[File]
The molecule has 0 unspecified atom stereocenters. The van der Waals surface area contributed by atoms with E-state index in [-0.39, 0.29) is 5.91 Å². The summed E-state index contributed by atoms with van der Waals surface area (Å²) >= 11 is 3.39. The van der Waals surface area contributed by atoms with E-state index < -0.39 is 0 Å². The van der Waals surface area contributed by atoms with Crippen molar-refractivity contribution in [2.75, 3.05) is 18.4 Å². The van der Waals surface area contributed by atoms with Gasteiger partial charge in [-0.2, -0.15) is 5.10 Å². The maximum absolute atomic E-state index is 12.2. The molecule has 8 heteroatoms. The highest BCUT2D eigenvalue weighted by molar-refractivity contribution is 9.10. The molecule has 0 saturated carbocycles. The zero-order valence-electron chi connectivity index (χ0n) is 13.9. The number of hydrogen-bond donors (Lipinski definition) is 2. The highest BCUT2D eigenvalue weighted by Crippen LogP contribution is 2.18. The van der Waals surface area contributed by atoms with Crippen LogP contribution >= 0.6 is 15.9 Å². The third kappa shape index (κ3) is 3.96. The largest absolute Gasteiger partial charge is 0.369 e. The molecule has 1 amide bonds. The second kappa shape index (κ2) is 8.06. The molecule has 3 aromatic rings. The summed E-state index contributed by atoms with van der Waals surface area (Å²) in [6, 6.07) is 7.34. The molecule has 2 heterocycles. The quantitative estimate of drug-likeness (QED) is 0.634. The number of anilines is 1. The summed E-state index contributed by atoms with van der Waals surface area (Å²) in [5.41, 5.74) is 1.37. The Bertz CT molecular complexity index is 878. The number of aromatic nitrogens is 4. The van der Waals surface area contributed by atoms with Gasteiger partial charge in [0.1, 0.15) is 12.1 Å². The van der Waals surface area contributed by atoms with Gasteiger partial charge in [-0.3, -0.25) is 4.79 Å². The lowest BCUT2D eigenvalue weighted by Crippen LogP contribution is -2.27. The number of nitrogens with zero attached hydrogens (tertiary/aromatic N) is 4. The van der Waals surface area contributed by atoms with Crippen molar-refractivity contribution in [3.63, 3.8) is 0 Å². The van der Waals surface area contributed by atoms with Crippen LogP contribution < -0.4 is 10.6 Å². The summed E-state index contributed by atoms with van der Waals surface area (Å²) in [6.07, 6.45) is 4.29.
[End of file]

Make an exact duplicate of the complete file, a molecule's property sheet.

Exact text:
The molecule has 0 unspecified atom stereocenters. The van der Waals surface area contributed by atoms with E-state index in [-0.39, 0.29) is 5.91 Å². The summed E-state index contributed by atoms with van der Waals surface area (Å²) >= 11 is 3.39. The van der Waals surface area contributed by atoms with E-state index < -0.39 is 0 Å². The van der Waals surface area contributed by atoms with Crippen molar-refractivity contribution in [2.75, 3.05) is 18.4 Å². The van der Waals surface area contributed by atoms with Gasteiger partial charge in [-0.2, -0.15) is 5.10 Å². The maximum absolute atomic E-state index is 12.2. The molecule has 8 heteroatoms. The highest BCUT2D eigenvalue weighted by molar-refractivity contribution is 9.10. The molecule has 0 saturated carbocycles. The zero-order valence-electron chi connectivity index (χ0n) is 13.9. The number of hydrogen-bond donors (Lipinski definition) is 2. The highest BCUT2D eigenvalue weighted by Crippen LogP contribution is 2.18. The van der Waals surface area contributed by atoms with Crippen LogP contribution >= 0.6 is 15.9 Å². The third kappa shape index (κ3) is 3.96. The largest absolute Gasteiger partial charge is 0.369 e. The molecule has 1 amide bonds. The second kappa shape index (κ2) is 8.06. The molecule has 3 aromatic rings. The summed E-state index contributed by atoms with van der Waals surface area (Å²) in [6, 6.07) is 7.34. The molecule has 2 heterocycles. The quantitative estimate of drug-likeness (QED) is 0.634. The number of anilines is 1. The summed E-state index contributed by atoms with van der Waals surface area (Å²) in [5.41, 5.74) is 1.37. The Bertz CT molecular complexity index is 878. The number of aromatic nitrogens is 4. The van der Waals surface area contributed by atoms with Gasteiger partial charge in [0.1, 0.15) is 12.1 Å². The van der Waals surface area contributed by atoms with Gasteiger partial charge in [-0.3, -0.25) is 4.79 Å². The lowest BCUT2D eigenvalue weighted by Crippen LogP contribution is -2.27. The number of nitrogens with zero attached hydrogens (tertiary/aromatic N) is 4. The van der Waals surface area contributed by atoms with Crippen molar-refractivity contribution in [3.63, 3.8) is 0 Å². The van der Waals surface area contributed by atoms with Crippen LogP contribution < -0.4 is 10.6 Å². The summed E-state index contributed by atoms with van der Waals surface area (Å²) in [6.07, 6.45) is 4.29.